Punishing Those Who Arrive on Time

The past few weeks I’ve attended a number of presentations and panel discussions. This is nothing unusual, as I try to learn something substantive while also observing how things go from my perch as a public speaking consultant.

I’ve long been struck by a phenomenon that seems not to occur to many conference organizers. It’s the timeworn habit of punishing audience members who arrive on time.

You’ve no doubt experienced it, too. Here’s what typically happens:

  • The program is announced as beginning at 10 a.m. This means the sponsoring organization has struck a deal with those in attendance to begin promptly at that hour.
  • Late arriving audience members straggle in.
  • The organizers decide to hold off until more people arrive.
  • 10 a.m. comes and goes with no sign of the panelists.
  • Ten minutes later, they come drifting through the doorway, then take a few moments to get settled.
  • The moderator begins with predictably trite remarks thanking the panelists, reading their (too long) bios, and telling you stuff about the organization you already know. Not once, however, does he apologize for wasting the audience’s time by starting late.

Late girl with watch

Let me be blunt. This is inconsiderate and insulting. If your event is scheduled to start at 10 a.m., for heaven’s sake, start at 10 a.m.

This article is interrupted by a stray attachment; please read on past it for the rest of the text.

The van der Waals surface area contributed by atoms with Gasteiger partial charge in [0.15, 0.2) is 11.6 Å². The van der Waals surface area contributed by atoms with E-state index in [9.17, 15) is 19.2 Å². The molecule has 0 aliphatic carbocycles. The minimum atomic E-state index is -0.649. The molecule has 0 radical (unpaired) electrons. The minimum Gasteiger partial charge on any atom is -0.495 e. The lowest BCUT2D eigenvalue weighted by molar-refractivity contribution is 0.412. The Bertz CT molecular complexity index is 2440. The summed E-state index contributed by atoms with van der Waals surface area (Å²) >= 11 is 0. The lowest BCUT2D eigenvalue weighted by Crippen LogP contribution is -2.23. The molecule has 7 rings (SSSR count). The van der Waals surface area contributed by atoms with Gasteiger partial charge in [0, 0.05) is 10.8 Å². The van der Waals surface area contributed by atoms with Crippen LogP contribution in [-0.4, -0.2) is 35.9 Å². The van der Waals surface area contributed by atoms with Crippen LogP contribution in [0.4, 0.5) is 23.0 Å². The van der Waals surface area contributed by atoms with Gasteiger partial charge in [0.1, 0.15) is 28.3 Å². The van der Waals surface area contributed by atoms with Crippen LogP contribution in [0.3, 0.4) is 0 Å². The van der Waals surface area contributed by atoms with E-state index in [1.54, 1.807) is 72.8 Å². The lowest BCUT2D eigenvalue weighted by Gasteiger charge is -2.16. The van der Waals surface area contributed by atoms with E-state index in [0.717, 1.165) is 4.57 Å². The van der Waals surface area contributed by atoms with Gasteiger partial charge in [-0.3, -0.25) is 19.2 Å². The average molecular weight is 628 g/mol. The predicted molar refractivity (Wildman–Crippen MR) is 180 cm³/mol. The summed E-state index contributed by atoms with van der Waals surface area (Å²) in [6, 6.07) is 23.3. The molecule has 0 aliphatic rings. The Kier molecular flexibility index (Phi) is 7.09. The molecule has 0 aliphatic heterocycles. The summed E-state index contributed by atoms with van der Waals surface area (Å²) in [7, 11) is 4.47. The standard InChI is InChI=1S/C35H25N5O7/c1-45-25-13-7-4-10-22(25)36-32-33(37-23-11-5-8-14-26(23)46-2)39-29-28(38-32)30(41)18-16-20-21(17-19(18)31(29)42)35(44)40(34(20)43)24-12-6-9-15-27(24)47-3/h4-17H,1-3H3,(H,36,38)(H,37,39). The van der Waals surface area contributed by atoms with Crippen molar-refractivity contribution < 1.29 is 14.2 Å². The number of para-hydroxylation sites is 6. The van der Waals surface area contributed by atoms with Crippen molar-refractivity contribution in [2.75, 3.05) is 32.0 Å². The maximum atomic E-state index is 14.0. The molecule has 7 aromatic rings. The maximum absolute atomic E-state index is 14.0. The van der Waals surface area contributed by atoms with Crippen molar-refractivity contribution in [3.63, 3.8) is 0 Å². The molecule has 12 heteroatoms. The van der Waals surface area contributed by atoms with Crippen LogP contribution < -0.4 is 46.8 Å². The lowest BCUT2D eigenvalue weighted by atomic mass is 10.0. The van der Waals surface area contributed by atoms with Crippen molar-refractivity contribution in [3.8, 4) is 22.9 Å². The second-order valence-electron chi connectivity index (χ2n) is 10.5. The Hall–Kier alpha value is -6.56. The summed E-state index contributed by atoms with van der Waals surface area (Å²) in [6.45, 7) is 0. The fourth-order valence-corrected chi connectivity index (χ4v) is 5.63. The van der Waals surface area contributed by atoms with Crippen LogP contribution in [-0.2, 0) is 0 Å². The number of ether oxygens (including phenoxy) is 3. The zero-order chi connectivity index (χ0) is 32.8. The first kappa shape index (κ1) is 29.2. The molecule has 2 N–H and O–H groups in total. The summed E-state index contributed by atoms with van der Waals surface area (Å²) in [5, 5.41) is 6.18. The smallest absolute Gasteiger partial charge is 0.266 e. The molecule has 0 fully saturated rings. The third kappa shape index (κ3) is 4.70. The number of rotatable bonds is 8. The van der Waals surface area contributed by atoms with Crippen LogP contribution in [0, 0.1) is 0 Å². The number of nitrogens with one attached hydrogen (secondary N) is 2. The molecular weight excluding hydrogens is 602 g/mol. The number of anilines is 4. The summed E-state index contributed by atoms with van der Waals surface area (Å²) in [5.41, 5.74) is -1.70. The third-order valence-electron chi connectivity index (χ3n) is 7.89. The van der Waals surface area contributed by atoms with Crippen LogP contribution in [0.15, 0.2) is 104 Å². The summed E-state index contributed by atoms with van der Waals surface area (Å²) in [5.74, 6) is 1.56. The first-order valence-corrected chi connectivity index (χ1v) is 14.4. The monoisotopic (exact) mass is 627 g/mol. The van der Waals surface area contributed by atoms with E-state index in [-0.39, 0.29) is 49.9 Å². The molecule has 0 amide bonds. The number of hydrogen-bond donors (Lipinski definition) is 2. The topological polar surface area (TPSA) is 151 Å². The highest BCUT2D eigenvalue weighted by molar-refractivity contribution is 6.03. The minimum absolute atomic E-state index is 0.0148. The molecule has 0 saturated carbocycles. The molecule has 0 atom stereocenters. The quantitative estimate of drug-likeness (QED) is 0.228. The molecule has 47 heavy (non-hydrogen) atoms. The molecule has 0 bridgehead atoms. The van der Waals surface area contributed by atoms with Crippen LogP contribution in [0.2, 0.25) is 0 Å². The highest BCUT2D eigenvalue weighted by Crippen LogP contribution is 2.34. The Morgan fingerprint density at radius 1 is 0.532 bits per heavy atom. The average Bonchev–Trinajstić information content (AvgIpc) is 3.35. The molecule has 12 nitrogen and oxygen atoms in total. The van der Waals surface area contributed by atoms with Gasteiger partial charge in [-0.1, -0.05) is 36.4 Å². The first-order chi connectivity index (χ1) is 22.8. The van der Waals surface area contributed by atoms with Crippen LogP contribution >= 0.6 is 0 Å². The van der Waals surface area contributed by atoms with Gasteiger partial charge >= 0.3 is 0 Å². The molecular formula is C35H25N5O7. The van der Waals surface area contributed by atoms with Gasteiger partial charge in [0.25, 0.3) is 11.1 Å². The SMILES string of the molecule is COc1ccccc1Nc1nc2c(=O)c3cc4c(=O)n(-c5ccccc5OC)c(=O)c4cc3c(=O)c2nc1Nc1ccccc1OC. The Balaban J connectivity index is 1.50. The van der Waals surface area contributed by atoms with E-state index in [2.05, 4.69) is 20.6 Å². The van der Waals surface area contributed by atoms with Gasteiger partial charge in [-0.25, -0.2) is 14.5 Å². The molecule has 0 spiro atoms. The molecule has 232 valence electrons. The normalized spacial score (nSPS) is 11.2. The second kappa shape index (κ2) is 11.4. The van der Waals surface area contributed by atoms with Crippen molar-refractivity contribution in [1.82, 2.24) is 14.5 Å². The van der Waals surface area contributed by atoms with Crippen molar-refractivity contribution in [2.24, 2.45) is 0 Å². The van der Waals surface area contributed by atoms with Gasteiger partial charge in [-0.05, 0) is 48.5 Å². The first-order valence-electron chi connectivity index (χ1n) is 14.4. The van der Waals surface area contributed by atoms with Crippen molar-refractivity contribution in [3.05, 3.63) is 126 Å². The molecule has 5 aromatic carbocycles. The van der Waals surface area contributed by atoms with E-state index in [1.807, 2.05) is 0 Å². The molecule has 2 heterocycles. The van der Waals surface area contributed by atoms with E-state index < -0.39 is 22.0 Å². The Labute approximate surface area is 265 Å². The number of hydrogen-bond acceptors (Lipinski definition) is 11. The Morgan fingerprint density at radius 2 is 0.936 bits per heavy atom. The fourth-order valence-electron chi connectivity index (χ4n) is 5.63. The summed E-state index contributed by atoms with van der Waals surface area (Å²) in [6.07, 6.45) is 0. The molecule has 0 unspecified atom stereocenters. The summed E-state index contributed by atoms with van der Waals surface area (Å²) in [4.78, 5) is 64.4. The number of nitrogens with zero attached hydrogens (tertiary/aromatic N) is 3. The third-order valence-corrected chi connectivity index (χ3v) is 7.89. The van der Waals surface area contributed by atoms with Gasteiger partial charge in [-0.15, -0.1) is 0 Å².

It doesn’t matter that the crowd isn’t yet as big as you’d hoped. People are delayed by traffic or a glitch on the subway system? Tough. You would think we’d all be savvy enough by now to realize that we need to add in a couple of extra minutes for travel time.

Those who wait for late arrivals are insulting those who adhered to the agreement by getting to their seats at the appointed hour.

I admit that, when I’m in the audience during this type of fiasco, I make a point of looking at my watch in hopes someone will get the message. I’ll also admit that this tactic generally proves futile since some conference planners have little idea of what “on time” means and how disrespectful it is to start the proceedings late.

This attitude also applies to many business meetings. I’ve been a member of boards and committees over the years that have habitually dragged their feet when it comes to calling things to order. That’s bad enough. But when someone (often a presiding officer) insists on bringing late arrivals up to speed by recapping matters…well, I suspect the steam coming out of my ears is normally visible. If the laggards fail to respect their obligation to the rest of the group, they’ll just have to play catch up. They get no sympathy from me.

Think about it. How many times just in recent weeks have you been insulted by a group that punishes those who arrive on time?



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